k) certainly attention was paid to the repair and disinfection of the wood, but all that can be proved are cements between the board and the frame bonded with oil. They are dark in tone, adapted to the surrouding painting. The age of these cements was ascertained according to the degree of swelling of the linoxyn.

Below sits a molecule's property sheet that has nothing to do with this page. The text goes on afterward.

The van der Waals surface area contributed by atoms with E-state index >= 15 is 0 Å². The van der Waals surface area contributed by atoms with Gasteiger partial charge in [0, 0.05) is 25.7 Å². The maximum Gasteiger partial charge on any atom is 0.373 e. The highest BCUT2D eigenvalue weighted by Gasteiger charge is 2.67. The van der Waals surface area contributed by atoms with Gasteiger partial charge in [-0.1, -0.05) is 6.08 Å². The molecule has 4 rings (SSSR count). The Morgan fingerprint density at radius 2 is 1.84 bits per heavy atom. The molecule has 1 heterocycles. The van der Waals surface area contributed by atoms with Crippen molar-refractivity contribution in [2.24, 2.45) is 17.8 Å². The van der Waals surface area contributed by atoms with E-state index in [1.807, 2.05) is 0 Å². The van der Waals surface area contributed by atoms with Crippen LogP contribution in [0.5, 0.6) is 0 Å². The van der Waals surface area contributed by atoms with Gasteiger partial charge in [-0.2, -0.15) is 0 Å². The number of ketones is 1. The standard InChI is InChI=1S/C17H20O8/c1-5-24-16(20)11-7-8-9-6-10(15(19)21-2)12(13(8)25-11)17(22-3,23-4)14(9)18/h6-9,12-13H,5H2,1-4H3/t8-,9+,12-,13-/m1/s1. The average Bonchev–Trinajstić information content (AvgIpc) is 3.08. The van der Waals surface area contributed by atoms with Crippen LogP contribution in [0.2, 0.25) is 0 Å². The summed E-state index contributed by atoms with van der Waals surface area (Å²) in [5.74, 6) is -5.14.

The majority of these repairs to the background of the paintings and the frames has, however, been poorly preserved as they were more crumbly than the original pastiglia. The polychromes on the silver were preserved only thanks to the layers of old varnishes. Already in the middle of the 17th century, when Bohuslav Baibin visited the Castle the state of the Chapel of the Holy Rood was very poor once again. Not until the eighties of the 18th century did there begin to be an interest in this historical monument – some of the paintings were at that time lent to Vienna for research purposes and returned back in 1901. Karel Hynek Mácha gives us a  report on the desolate state of the Castle and the Chapel in his poem. The most essential repairs to the Castle itself began in the years 1815-1818. Major repair work began in the forties of the 19th century. A detailed report on the preparation and repair of the pictures exists in »Bohemia«, of 1839. Par t of this report is quoted by Professor B. Slánský in »Volné směry« (XXXIII, The Repair of Pictures from Karlštejn Castle). He draws attention to a very important record from 1839 according to which the pictures were already restored and in some places so washed away that the chalk base shines through. Conservation, the streng thening of the painting and the disinfection of the wood were carried out in these years with exceptional care, nothing at all was added. A strict commission controlled the work. By contrast the repair of pictures deposited in Vienna, carried out there probably during the second half of the 19th century, was renovation. All the missing pastiglia were replaced and the painting was also completed (for instance, on the frames of the entire area) 11.